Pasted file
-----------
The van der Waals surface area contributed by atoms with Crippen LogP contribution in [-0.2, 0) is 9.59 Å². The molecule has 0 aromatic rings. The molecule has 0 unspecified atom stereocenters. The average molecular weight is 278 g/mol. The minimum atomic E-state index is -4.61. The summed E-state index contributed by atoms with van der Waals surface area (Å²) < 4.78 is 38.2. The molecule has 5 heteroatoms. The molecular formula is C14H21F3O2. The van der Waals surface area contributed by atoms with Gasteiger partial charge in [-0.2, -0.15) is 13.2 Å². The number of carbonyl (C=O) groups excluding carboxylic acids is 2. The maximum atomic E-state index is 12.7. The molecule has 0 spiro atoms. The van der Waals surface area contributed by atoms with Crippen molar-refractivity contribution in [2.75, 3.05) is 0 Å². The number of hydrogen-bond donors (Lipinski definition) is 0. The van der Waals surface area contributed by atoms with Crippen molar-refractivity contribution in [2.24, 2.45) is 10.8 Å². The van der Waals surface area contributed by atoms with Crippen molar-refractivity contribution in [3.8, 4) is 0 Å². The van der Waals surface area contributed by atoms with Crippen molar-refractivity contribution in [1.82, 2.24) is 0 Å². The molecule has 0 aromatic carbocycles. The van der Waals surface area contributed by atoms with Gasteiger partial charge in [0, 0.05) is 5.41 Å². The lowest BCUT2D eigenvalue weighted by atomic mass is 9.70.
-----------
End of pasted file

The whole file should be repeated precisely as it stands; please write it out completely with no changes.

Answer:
The van der Waals surface area contributed by atoms with Crippen LogP contribution in [-0.2, 0) is 9.59 Å². The molecule has 0 aromatic rings. The molecule has 0 unspecified atom stereocenters. The average molecular weight is 278 g/mol. The minimum atomic E-state index is -4.61. The summed E-state index contributed by atoms with van der Waals surface area (Å²) < 4.78 is 38.2. The molecule has 5 heteroatoms. The molecular formula is C14H21F3O2. The van der Waals surface area contributed by atoms with Gasteiger partial charge in [-0.2, -0.15) is 13.2 Å². The number of carbonyl (C=O) groups excluding carboxylic acids is 2. The maximum atomic E-state index is 12.7. The molecule has 0 spiro atoms. The van der Waals surface area contributed by atoms with Crippen molar-refractivity contribution in [2.75, 3.05) is 0 Å². The number of hydrogen-bond donors (Lipinski definition) is 0. The van der Waals surface area contributed by atoms with Crippen molar-refractivity contribution in [2.24, 2.45) is 10.8 Å². The van der Waals surface area contributed by atoms with Crippen molar-refractivity contribution in [3.8, 4) is 0 Å². The van der Waals surface area contributed by atoms with Crippen molar-refractivity contribution in [1.82, 2.24) is 0 Å². The molecule has 0 aromatic carbocycles. The van der Waals surface area contributed by atoms with Gasteiger partial charge in [0, 0.05) is 5.41 Å². The lowest BCUT2D eigenvalue weighted by atomic mass is 9.70.